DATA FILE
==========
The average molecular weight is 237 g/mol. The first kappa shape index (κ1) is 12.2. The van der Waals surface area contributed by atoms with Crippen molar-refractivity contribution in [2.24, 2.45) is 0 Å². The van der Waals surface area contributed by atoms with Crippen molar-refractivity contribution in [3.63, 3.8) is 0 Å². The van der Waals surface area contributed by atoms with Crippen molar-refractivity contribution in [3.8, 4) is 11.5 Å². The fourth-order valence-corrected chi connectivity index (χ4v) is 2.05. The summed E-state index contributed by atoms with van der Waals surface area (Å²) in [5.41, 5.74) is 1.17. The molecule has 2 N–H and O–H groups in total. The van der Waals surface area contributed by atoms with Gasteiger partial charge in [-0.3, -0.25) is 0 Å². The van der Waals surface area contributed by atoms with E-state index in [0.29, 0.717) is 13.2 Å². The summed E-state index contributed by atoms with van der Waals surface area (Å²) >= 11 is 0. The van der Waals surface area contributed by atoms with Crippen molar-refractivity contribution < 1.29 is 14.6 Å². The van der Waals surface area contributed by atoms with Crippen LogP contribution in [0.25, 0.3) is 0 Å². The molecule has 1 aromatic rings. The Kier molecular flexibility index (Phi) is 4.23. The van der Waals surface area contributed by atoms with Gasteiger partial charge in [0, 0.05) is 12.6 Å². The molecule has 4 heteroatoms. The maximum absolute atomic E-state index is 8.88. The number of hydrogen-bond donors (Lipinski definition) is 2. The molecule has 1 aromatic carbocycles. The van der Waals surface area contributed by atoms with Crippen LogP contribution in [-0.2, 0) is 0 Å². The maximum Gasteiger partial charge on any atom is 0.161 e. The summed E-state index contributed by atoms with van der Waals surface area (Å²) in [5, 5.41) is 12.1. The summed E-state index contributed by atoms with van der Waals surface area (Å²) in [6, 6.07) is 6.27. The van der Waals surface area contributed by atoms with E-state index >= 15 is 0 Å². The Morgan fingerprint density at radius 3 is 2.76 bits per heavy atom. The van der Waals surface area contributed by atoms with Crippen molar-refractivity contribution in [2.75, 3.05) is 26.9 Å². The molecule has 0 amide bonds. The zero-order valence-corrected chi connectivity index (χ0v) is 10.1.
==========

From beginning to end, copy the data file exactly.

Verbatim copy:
The average molecular weight is 237 g/mol. The first kappa shape index (κ1) is 12.2. The van der Waals surface area contributed by atoms with Crippen molar-refractivity contribution in [2.24, 2.45) is 0 Å². The van der Waals surface area contributed by atoms with Crippen molar-refractivity contribution in [3.63, 3.8) is 0 Å². The van der Waals surface area contributed by atoms with Crippen molar-refractivity contribution in [3.8, 4) is 11.5 Å². The fourth-order valence-corrected chi connectivity index (χ4v) is 2.05. The summed E-state index contributed by atoms with van der Waals surface area (Å²) in [5.41, 5.74) is 1.17. The molecule has 2 N–H and O–H groups in total. The van der Waals surface area contributed by atoms with Gasteiger partial charge in [-0.3, -0.25) is 0 Å². The van der Waals surface area contributed by atoms with E-state index in [0.29, 0.717) is 13.2 Å². The summed E-state index contributed by atoms with van der Waals surface area (Å²) >= 11 is 0. The van der Waals surface area contributed by atoms with Crippen molar-refractivity contribution < 1.29 is 14.6 Å². The van der Waals surface area contributed by atoms with Crippen LogP contribution in [0.25, 0.3) is 0 Å². The molecule has 1 aromatic rings. The Kier molecular flexibility index (Phi) is 4.23. The van der Waals surface area contributed by atoms with Gasteiger partial charge in [0, 0.05) is 12.6 Å². The molecule has 4 heteroatoms. The maximum absolute atomic E-state index is 8.88. The number of hydrogen-bond donors (Lipinski definition) is 2. The molecule has 1 aromatic carbocycles. The van der Waals surface area contributed by atoms with Crippen LogP contribution in [-0.2, 0) is 0 Å². The maximum Gasteiger partial charge on any atom is 0.161 e. The summed E-state index contributed by atoms with van der Waals surface area (Å²) in [5, 5.41) is 12.1. The summed E-state index contributed by atoms with van der Waals surface area (Å²) in [6, 6.07) is 6.27. The van der Waals surface area contributed by atoms with E-state index >= 15 is 0 Å². The Morgan fingerprint density at radius 3 is 2.76 bits per heavy atom. The van der Waals surface area contributed by atoms with Crippen molar-refractivity contribution in [2.75, 3.05) is 26.9 Å². The molecule has 0 amide bonds. The zero-order valence-corrected chi connectivity index (χ0v) is 10.1.